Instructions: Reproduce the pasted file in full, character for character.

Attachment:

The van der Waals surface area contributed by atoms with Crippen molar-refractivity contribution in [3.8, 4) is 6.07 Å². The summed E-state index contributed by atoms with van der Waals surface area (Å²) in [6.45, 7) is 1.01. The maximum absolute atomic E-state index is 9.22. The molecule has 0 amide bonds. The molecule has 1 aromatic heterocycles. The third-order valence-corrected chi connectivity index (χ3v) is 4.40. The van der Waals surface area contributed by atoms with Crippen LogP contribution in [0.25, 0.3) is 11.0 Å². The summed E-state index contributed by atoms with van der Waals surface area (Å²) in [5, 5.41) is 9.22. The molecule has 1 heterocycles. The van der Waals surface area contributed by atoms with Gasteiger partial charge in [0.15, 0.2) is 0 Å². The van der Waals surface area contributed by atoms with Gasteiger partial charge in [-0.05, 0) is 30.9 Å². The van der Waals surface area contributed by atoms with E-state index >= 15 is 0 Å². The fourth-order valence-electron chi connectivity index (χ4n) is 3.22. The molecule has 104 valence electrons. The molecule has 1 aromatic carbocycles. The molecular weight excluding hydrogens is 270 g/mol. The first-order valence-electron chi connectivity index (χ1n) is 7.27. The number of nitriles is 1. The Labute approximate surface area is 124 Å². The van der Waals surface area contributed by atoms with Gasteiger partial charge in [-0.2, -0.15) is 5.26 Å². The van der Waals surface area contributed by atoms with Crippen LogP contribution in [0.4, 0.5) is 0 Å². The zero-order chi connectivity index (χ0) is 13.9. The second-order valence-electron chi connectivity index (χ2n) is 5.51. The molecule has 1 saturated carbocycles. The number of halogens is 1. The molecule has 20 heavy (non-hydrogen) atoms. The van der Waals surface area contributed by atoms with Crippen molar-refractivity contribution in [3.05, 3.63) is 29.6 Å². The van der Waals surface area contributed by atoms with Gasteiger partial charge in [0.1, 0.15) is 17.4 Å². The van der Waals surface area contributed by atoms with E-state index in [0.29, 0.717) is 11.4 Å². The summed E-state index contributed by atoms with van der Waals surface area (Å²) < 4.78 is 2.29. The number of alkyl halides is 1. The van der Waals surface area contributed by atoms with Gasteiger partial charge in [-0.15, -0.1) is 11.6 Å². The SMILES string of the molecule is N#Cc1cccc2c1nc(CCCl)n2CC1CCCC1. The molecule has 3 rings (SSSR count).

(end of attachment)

The van der Waals surface area contributed by atoms with Crippen molar-refractivity contribution in [3.8, 4) is 6.07 Å². The summed E-state index contributed by atoms with van der Waals surface area (Å²) in [6.45, 7) is 1.01. The maximum absolute atomic E-state index is 9.22. The molecule has 0 amide bonds. The molecule has 1 aromatic heterocycles. The third-order valence-corrected chi connectivity index (χ3v) is 4.40. The van der Waals surface area contributed by atoms with Crippen LogP contribution in [0.25, 0.3) is 11.0 Å². The summed E-state index contributed by atoms with van der Waals surface area (Å²) in [5, 5.41) is 9.22. The molecule has 1 heterocycles. The van der Waals surface area contributed by atoms with Gasteiger partial charge in [0.15, 0.2) is 0 Å². The van der Waals surface area contributed by atoms with Gasteiger partial charge in [-0.05, 0) is 30.9 Å². The van der Waals surface area contributed by atoms with E-state index >= 15 is 0 Å². The fourth-order valence-electron chi connectivity index (χ4n) is 3.22. The molecule has 104 valence electrons. The molecule has 1 aromatic carbocycles. The molecular weight excluding hydrogens is 270 g/mol. The first-order valence-electron chi connectivity index (χ1n) is 7.27. The number of nitriles is 1. The Labute approximate surface area is 124 Å². The van der Waals surface area contributed by atoms with Gasteiger partial charge in [-0.2, -0.15) is 5.26 Å². The van der Waals surface area contributed by atoms with Crippen LogP contribution in [0.4, 0.5) is 0 Å². The zero-order chi connectivity index (χ0) is 13.9. The second-order valence-electron chi connectivity index (χ2n) is 5.51. The molecule has 1 saturated carbocycles. The number of halogens is 1. The molecule has 20 heavy (non-hydrogen) atoms. The van der Waals surface area contributed by atoms with Crippen molar-refractivity contribution in [3.05, 3.63) is 29.6 Å². The van der Waals surface area contributed by atoms with Gasteiger partial charge in [0.1, 0.15) is 17.4 Å². The van der Waals surface area contributed by atoms with E-state index in [0.29, 0.717) is 11.4 Å². The summed E-state index contributed by atoms with van der Waals surface area (Å²) < 4.78 is 2.29. The number of alkyl halides is 1. The van der Waals surface area contributed by atoms with Gasteiger partial charge in [-0.15, -0.1) is 11.6 Å². The SMILES string of the molecule is N#Cc1cccc2c1nc(CCCl)n2CC1CCCC1. The molecule has 3 rings (SSSR count).